staticmethod

Erik Max Francis max at alcyone.com
Wed Feb 26 01:36:53 CET 2003


Jeremy Yallop wrote:

> I find staticmethod()'s behaviour a bit surprising.  In particular:
> 
> Why does staticmethod() `work' on uncallable objects?
> 
>   >>> staticmethod('huh?')
>   <staticmethod object at 0x8152eb8>
> 
> I'd expect this to raise an exception.

staticmethod just creates a wrapper.  It doesn't check whether the
object in question is callable since Python is dynamic and, when passed
arbitrary objects, it's not trivial to tell whether the object is
callable unless you actually try calling it (and see if it fails).  In
other words, Python gives you the benefit of the doubt and supposes you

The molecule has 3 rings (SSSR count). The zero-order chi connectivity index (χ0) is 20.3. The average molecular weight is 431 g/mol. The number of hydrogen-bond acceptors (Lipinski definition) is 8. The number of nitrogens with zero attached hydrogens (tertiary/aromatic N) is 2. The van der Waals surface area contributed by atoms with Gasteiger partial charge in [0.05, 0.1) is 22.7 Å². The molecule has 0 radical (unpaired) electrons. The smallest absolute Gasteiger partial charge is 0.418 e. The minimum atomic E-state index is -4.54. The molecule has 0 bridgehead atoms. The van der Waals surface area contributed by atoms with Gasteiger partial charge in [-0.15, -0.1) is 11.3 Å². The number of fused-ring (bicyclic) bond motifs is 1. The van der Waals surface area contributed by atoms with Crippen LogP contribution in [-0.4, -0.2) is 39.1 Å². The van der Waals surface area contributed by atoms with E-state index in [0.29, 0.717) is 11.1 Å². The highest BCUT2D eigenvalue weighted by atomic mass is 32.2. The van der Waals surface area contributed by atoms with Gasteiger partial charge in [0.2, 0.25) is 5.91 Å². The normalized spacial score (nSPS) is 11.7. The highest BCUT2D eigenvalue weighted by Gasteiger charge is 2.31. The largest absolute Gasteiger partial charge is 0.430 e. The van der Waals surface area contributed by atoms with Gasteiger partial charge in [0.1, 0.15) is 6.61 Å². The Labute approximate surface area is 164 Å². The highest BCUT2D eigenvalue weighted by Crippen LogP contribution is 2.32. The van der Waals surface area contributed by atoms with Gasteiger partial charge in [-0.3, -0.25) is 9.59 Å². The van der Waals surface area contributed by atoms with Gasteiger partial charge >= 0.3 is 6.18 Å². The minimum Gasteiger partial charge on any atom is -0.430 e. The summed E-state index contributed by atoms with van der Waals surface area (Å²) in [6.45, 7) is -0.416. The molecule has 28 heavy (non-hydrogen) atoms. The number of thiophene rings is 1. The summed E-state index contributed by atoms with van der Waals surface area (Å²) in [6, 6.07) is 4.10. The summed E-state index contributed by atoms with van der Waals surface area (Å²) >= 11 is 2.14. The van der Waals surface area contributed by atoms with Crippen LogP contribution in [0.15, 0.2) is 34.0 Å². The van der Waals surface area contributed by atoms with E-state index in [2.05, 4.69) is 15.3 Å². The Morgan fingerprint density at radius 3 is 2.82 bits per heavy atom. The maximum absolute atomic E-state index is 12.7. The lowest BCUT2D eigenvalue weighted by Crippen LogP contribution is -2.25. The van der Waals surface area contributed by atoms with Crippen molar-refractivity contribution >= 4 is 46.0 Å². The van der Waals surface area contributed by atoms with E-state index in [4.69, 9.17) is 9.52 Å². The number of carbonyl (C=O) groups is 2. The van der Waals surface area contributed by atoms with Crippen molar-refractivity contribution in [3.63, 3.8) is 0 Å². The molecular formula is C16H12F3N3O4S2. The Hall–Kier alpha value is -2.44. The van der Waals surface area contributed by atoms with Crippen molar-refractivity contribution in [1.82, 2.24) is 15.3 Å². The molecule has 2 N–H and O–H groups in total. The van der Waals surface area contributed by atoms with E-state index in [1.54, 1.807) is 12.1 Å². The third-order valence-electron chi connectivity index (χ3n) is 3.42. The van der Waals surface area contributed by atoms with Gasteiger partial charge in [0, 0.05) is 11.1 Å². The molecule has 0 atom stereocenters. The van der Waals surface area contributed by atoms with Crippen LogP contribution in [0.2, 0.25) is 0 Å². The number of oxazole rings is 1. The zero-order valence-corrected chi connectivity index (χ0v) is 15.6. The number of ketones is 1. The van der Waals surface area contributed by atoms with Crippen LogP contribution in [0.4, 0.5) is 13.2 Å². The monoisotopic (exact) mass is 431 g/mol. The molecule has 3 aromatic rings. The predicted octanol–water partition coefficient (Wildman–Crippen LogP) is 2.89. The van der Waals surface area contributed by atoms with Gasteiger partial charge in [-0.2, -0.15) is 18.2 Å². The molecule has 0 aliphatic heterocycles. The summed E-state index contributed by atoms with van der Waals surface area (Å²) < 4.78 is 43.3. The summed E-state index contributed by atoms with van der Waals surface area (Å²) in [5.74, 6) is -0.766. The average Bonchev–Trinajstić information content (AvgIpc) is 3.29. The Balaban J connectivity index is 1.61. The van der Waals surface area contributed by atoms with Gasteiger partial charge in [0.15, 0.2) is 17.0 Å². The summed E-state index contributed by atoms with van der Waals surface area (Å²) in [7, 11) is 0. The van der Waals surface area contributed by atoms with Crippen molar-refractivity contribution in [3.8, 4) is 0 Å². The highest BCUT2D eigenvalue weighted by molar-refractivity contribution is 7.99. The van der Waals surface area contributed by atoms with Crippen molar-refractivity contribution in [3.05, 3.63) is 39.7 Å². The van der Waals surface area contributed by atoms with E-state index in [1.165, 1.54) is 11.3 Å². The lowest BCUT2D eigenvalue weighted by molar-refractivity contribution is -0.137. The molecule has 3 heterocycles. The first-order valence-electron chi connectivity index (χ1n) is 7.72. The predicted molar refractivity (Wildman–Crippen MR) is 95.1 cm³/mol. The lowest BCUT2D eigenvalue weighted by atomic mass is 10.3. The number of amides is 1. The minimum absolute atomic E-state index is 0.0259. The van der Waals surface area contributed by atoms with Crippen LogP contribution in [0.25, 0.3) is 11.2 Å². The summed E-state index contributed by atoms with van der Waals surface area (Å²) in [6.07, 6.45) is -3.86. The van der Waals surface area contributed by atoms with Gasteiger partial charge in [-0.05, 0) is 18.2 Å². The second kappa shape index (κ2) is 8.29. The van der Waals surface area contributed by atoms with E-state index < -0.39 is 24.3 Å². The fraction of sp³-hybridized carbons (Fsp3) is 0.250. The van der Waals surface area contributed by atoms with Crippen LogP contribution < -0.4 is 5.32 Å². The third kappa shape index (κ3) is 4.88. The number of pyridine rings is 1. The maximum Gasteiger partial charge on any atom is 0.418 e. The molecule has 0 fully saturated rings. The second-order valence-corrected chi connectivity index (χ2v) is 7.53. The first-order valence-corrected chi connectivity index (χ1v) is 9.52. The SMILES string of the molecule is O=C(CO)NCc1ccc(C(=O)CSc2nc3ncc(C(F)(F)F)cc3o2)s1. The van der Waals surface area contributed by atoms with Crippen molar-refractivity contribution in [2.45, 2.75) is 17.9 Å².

know what you're doing.

> To be clear, I know the `proper' way to call staticmethod().  It's the
> behaviour when it's used in a way that differs from the standard
> example that's puzzling me.

The short answer is that staticmethod (and its friend, classmethod)
needs to be in the right scope when invoked to work properly.  Using it
outside that scope neans that it won't work right.

-- 
 Erik Max Francis / max at alcyone.com / http://www.alcyone.com/max/
 __ San Jose, CA, USA / 37 20 N 121 53 W / &tSftDotIotE
/  \ The more one is hated, I find, the happier one is.
\__/ Louis-Ferdinand Celine
    Bosskey.net / http://www.bosskey.net/
 A personal guide to online multiplayer first person shooters.




More information about the Python-list mailing list